Health

The miracle drug that has changed my life

Faye Upston before and after she was given access to Kalydeco.

Faye Upston before and after she was given access to Kalydeco.

I was 13 years old when I realised the words cystic fibrosis meant I was going to die young.

They were two little words I’d heard a few times since I was diagnosed at six months old, but somehow I had never really joined the dots until that day.

I was sick at the time, struggling with a chronic cough that I just couldn’t shake.

For the first time, I asked my mother what cystic fibrosis actually meant and I knew instantly that it was bad. She tried to evade my questioning but I was determined to know.

“Am I going to die young?” I asked her. What she said next left me shattered: “There is no cure. The average lifespan is 21.”

In that moment, a piece of me died. I will never forget how my heart beat like a drum as I realised I had just eight years to live. No child should have to face such a reality.

I decided to fight and for a long time, I was winning. In 2009 I was on top of the world – I was married to the love of my life and we had three (soon to be four) beautiful children.

Then one tiny accident changed everything. I was unpacking groceries from the boot of my car when the tailgate fell on my back, fracturing a rib.

To anyone without cystic fibrosis, this would be a fairly insignificant event but for me, it was life threatening.

Unable to do regular physiotherapy to keep my lungs clears, I rapidly developed pneumonia. Soon I was hospitalised and fighting for my life.

Then my doctors delivered a bombshell – if I didn’t receive a double lung transplant, I would be dead in two years. It was devastating news.

Several months later, I happened upon a documentary on genetic illnesses. It mentioned a new era of cystic fibrosis medications that could revolutionise the lives of sufferers.

What? I started Googling like a crazy lady and found its name – Kalydeco, the wonder drug that was changing the lives of patients around the world.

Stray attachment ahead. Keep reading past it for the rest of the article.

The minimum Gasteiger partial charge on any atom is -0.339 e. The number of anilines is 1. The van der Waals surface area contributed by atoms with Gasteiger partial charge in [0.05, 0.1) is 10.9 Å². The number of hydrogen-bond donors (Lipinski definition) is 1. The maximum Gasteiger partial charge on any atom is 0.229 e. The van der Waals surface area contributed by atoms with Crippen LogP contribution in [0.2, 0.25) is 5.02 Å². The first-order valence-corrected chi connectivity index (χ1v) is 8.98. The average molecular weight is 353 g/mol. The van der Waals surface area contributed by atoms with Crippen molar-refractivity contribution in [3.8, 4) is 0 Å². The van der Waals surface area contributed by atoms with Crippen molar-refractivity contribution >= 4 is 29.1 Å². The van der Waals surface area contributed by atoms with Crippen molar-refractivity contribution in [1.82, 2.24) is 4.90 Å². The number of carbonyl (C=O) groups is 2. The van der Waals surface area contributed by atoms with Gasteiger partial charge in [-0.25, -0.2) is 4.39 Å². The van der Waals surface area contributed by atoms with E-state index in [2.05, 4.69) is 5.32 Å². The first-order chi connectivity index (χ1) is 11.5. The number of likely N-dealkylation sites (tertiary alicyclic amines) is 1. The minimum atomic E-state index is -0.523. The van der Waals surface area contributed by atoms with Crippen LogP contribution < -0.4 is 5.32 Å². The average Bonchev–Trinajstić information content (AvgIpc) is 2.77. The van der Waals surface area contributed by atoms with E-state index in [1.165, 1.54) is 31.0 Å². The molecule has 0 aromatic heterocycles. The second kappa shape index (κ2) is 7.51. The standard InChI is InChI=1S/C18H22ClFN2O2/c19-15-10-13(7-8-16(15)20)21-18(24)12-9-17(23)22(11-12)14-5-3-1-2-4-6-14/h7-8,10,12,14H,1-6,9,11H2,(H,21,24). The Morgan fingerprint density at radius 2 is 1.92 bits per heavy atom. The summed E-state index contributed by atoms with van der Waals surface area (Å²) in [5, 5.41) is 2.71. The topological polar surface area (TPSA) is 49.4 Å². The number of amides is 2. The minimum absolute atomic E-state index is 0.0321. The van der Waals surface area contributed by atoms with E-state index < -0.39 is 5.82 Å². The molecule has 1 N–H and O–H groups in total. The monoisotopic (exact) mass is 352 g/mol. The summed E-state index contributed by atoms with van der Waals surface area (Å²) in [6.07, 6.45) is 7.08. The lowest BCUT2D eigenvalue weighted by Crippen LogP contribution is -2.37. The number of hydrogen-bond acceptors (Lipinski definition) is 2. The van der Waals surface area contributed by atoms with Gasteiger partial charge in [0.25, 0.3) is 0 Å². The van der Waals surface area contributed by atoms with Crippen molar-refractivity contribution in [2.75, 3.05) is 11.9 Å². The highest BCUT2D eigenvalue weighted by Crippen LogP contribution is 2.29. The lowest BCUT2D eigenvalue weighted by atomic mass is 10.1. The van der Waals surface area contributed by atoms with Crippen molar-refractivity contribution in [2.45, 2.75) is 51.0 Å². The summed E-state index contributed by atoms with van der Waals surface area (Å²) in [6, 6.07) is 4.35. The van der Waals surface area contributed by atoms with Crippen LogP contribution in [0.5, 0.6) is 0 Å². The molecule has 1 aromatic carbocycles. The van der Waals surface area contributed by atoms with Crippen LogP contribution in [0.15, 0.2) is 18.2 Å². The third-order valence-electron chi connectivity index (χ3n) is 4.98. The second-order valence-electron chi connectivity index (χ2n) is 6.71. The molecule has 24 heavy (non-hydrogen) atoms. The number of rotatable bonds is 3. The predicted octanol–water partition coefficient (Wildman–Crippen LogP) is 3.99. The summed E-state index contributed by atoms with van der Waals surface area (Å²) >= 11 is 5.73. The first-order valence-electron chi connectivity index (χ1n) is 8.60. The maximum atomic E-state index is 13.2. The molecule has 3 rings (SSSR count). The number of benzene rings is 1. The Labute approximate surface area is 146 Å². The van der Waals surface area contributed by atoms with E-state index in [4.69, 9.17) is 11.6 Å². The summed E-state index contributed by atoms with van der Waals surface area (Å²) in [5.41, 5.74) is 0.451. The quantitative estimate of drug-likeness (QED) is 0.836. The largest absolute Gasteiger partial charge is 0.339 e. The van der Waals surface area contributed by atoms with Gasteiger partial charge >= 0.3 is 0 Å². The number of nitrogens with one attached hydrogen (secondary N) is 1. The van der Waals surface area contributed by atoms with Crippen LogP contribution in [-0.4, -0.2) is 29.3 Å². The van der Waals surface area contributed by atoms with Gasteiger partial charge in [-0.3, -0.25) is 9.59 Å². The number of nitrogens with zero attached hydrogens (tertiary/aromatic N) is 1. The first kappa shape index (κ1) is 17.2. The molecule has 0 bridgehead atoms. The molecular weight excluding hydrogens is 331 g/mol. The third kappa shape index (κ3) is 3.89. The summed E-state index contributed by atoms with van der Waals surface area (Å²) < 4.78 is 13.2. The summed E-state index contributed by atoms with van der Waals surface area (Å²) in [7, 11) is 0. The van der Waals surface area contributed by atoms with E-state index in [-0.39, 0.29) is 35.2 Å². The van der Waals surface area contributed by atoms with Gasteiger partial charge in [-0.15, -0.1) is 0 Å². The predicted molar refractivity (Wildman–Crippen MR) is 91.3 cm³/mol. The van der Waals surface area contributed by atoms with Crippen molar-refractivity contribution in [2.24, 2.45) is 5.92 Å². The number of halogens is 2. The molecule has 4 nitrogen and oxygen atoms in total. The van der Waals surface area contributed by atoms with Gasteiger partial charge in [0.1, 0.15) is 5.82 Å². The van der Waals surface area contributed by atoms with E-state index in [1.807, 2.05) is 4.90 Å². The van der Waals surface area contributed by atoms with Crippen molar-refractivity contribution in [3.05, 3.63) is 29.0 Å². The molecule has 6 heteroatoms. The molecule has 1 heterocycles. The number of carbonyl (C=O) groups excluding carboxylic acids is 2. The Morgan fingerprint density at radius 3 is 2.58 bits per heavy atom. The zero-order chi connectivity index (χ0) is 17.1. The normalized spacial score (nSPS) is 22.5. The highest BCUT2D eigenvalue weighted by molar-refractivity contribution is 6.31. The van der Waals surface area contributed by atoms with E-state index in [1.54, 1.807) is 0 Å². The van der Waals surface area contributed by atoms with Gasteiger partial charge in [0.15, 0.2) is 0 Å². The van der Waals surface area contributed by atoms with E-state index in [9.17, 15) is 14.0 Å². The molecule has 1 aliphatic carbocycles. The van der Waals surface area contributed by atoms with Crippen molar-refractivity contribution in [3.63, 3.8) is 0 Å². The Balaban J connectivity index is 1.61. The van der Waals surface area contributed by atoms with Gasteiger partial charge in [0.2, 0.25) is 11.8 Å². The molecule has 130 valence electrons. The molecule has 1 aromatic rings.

Kalydeco is gene specific. It treats people with the G551D gene, which around 4 per cent of the cystic fibrosis population have.

I went to have my genes tested immediately. The two weeks waiting for those results were some of the longest in my life.

Finally, my doctor called me on a Friday night with life-changing news: I carried the G551D gene. I cried with relief.

But the battle was not won yet – I then endured an urgent six-month battle to gain special compassionate access to Kalydeco.

After endless phone calls, letters, forms and tests I was granted access to Kalydeco in May 2012.

Within hours of taking my first tablet, my body started improving. I felt like The Incredible Hulk, morphing into this super-strong being.

Within days my appetite returned. Within a week I had gained weight and after a month my lung function started dramatically increasing.

Now, after nearly 18 months, my weight has gone from a scrawny 41kg to a healthy 56kg and my lung function has gone from 40 per cent to 66 per cent. I no longer need a transplant and my life expectancy has increased by 19 years at least.

After 32 years getting worse every day, I feel like I have been granted a death row pardon. My wildest dreams have literally come true.

I can sleep, eat, laugh, run and play. My old friends don’t recognise me. I never thought I would live to see this day.

Faye with her four boys.

Faye with her four boys.

Faye with her four boys.

But unfortunately, hundreds of other cystic fibrosis sufferers are not so lucky. In Australia, Kalydeco is not listed on the Pharmaceutical Benefits Scheme. This means it costs a massive $300,000 per year to access, putting it out of reach for almost all of the 200 Aussie families who need it.

Only people like me, who received compassionate access when they were literally on death’s door, can benefit from its miracles.

In August, the Pharmaceutical Benefits Advisory Committee deferred a decision on Kalydeco indefinitely due to its hefty price tag. If they ultimately reject it, my special access will be discontinued.

I will go back to being mere months from death while the people living in hope of being granted access will never know what it is like to truly live.

Our lives are literally in the government’s hands.

Help save my life and over 200 others. Please, please say #YesToKalydeco Australia!

For more information about Faye’s fight for Kalydeco, visit her blog CF Mudda.

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